Architecture in Global Socialism by Łukasz Stanek review – a book that rewrites the cold war

From eastern Europe to west Africa to the Middle East … how cities in the developing world were built by the Soviet bloc

If you rummage through boxes of postcards in Polish secondhand shops, they reveal an unexpected geography – places few Poles would now go. They’re not just from Soviet cities such as Tashkent or Novosibirsk, but Baghdad, Havana, Tripoli. The UK-based Polish architectural historian Łukasz Stanek’s book explains why this is so. A generation of eastern Europeans travelled across the “non-aligned” countries between the 1950s and the 80s – and they were there to build. In the process, the urbanisation of what was then called the “third world” was carried out by architects, planners, engineers and workers from the “second world” of eastern Europe. While they were there, they promised to do things differently. “I remember well these eastern European architects,” recalls a Ghanaian at the start of this book, “because it was the first and the last time that a white man had an African boss in Ghana.”

This is one of those books that turns a discipline upside down – the cold war, state socialism, eastern Europe and 20th-century architecture all look different in the light of its findings. Based on multilingual research, it concentrates on how the development of several postcolonial cities – mainly, but not exclusively, Accra, Lagos, Baghdad, Abu Dhabi and Kuwait City – were in large part the product of architects and planners from the USSR, Yugoslavia, Poland, East Germany, Hungary, Bulgaria and Romania. It sketches in a strange geography, where an architect couldn’t legally go from one end of Berlin to the other, but could travel across the world and reconstruct it. Each state’s foreign trade organisation kept a close eye on travelling architects – and took as much as a third of salaries in hard cash – but the notion of state socialist insularity and autarchy is blown to pieces. So too is the idea of total Soviet control, both over its satellites and its postcolonial “proxies”. Each of the countries discussed here was in the Non-Aligned Movement set up in the 50s by India, Indonesia and Yugoslavia; they ranged from the statist developmentalism of Kwame Nkrumah’s Ghana and Ahmed Hassan al-Bakr’s Iraq to the rentier capitalism of 70s Nigeria, ending in the oil monarchies of the Gulf. Most of these governments harshly repressed their local communists, but welcomed foreign ones to plan and build their towns and industries – in the age of Sputnik, they gambled that the Soviet path to modernity would be faster and fairer.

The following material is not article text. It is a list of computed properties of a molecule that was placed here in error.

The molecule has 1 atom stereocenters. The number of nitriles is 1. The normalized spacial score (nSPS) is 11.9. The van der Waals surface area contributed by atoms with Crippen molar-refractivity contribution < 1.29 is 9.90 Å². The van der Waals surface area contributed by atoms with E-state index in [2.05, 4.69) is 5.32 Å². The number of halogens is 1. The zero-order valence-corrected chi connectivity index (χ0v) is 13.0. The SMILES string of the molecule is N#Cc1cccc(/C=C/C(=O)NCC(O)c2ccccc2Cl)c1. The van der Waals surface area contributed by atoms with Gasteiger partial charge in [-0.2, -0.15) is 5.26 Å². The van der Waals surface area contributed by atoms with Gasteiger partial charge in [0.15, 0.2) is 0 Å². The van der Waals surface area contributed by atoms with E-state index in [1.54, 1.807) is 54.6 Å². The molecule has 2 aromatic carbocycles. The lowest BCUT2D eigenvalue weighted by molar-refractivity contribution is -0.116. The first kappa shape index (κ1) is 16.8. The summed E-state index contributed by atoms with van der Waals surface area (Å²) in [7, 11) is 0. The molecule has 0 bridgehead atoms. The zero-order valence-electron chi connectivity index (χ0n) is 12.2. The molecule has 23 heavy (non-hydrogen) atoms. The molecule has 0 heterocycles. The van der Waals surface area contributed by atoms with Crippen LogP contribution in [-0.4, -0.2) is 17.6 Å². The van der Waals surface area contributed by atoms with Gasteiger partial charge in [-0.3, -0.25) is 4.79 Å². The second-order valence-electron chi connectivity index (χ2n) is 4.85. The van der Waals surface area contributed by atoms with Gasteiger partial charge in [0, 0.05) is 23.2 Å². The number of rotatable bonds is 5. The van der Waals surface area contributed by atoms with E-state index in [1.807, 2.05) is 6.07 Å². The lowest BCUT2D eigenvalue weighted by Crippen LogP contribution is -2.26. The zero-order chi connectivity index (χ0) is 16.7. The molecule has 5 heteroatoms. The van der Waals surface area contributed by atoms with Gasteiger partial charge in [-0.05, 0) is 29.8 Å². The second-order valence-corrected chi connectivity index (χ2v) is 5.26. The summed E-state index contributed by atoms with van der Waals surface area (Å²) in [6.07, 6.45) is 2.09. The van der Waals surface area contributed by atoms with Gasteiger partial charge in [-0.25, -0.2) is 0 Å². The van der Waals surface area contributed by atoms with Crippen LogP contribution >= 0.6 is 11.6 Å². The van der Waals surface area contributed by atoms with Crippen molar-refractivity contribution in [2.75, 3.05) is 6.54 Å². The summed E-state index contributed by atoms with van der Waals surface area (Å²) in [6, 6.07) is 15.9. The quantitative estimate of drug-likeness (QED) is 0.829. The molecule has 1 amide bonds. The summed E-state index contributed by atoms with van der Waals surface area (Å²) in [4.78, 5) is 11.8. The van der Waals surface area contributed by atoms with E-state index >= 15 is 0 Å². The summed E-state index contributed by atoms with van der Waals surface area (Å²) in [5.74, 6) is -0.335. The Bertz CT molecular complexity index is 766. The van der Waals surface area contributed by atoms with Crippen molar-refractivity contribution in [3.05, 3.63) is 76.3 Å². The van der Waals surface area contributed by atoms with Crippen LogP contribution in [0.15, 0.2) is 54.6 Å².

Continue reading...